There is a thing called the motor component, which is separate from the most obvious attractions of food, such as aroma, taste, texture, “mouth feel,” and so on. Take a bag of chips as an example. In many cases, just tearing open the bag is the gateway to a sensory experience, as the delicious smell pours out. So, even that could become an element of what in this talk is termed motor addiction. But there is much, much more to come. Biting is enjoyable in and of itself, and so are crunching, and chewing.
Moving on from chips to, for instance, cooked meat, the activity of gnawing is extremely pleasurable to people with good teeth, and perhaps explains the widespread popularity of the snack called buffalo wings. Subconsciously, gnawing takes us back to ancient times, when members of a human settlement brought home dead game animals so the group could eat.
The hunter had spent so much time in pursuit of this moment — watching, tracking, enduring heat or cold or rain, running, spearing, carrying the carcass back to camp, and perhaps being wounded himself in any one of several possible ways. Then, the meat would need preparation, it would need to be skinned and cooked before, finally, being eaten.
All the patience and the physical exertion and long-practiced skills of the hunt, all the privation experienced to catch that animal, now paid off in the opportunity to use the teeth to scrape every bit of nutrition from the animal’s body. It was not only an individual reward but an altruistic one, that temporarily ended the hunger of the entire group.
To gnaw on a creature’s fire-singed bones must have been incredibly satisfying, engendering feelings of competence, triumph, and worthiness. One can imagine the hunter thinking, “Take that, animal! After all the hard work you put me through, here I am, home and safe, gnawing on your bones!”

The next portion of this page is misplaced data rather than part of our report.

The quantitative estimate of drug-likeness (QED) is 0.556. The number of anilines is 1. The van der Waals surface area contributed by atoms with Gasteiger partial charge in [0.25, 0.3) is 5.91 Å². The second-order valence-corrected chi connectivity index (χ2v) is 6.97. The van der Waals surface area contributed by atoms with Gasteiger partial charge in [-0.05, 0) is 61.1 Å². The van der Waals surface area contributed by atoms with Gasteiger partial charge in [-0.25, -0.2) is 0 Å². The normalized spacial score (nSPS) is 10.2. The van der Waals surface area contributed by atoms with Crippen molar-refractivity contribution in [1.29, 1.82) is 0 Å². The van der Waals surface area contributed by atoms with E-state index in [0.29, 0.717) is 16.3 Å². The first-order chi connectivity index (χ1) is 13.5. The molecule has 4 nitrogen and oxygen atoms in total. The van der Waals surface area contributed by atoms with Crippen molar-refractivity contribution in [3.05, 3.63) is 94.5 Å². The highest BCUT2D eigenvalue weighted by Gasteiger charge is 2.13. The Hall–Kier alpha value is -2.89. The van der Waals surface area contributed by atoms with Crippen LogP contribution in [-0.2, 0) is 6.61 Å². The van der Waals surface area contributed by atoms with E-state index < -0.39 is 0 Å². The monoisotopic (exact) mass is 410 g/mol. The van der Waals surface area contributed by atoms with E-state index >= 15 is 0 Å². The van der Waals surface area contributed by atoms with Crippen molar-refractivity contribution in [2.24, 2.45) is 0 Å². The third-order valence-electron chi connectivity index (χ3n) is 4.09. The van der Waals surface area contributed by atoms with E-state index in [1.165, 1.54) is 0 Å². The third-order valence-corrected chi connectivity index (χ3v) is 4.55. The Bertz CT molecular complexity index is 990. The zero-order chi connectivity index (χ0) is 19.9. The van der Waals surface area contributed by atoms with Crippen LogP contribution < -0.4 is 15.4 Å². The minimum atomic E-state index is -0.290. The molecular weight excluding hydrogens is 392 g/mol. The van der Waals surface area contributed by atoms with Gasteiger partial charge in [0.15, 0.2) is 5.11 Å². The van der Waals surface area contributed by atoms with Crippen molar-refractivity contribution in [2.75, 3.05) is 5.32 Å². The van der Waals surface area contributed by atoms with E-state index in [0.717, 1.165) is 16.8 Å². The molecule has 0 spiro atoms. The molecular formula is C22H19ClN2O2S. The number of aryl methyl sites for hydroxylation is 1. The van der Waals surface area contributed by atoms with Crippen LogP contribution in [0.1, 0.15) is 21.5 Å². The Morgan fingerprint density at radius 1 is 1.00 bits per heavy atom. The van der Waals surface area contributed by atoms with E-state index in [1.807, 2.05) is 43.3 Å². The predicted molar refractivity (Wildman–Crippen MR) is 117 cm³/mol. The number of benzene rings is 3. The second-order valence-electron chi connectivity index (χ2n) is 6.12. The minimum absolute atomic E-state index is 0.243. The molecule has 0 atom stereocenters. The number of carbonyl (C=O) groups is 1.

Some of the other mouth motions named are licking and sucking. Sucking, obviously, harkens back to the most primal activity of all, pulling nourishment from the mother’s breast. The swallowing of chewed, solid food is a definitive sensation. First it was up here, up in the oral cavity. Now it is traveling to its new destination, the stomach, and often can be decisively felt making that journey.
In our studies, up to 85% of the participants report that when they overeat, they overeat on whatever is available, not some specific, hyperpalatable food. So this motor addiction component is similar to what are called Body Focused Repetitive Behaviors.
One of the many polls submitted for consideration to the young readers of Dr. Pretlow’s website, Weigh2Rock, asked the question, “Do you think overeating is like nail biting?” 53% of the respondents replied affirmatively to, “Yes, I do both when stressed.” Now, obviously, the answer to this dilemma is not, “Well then, just bite your nails more, and it will help you eat less.” Many kids realize that they have been virtually held in chains by the cycle of overeating and regret, and understand that they need help.
Your responses and feedback are welcome!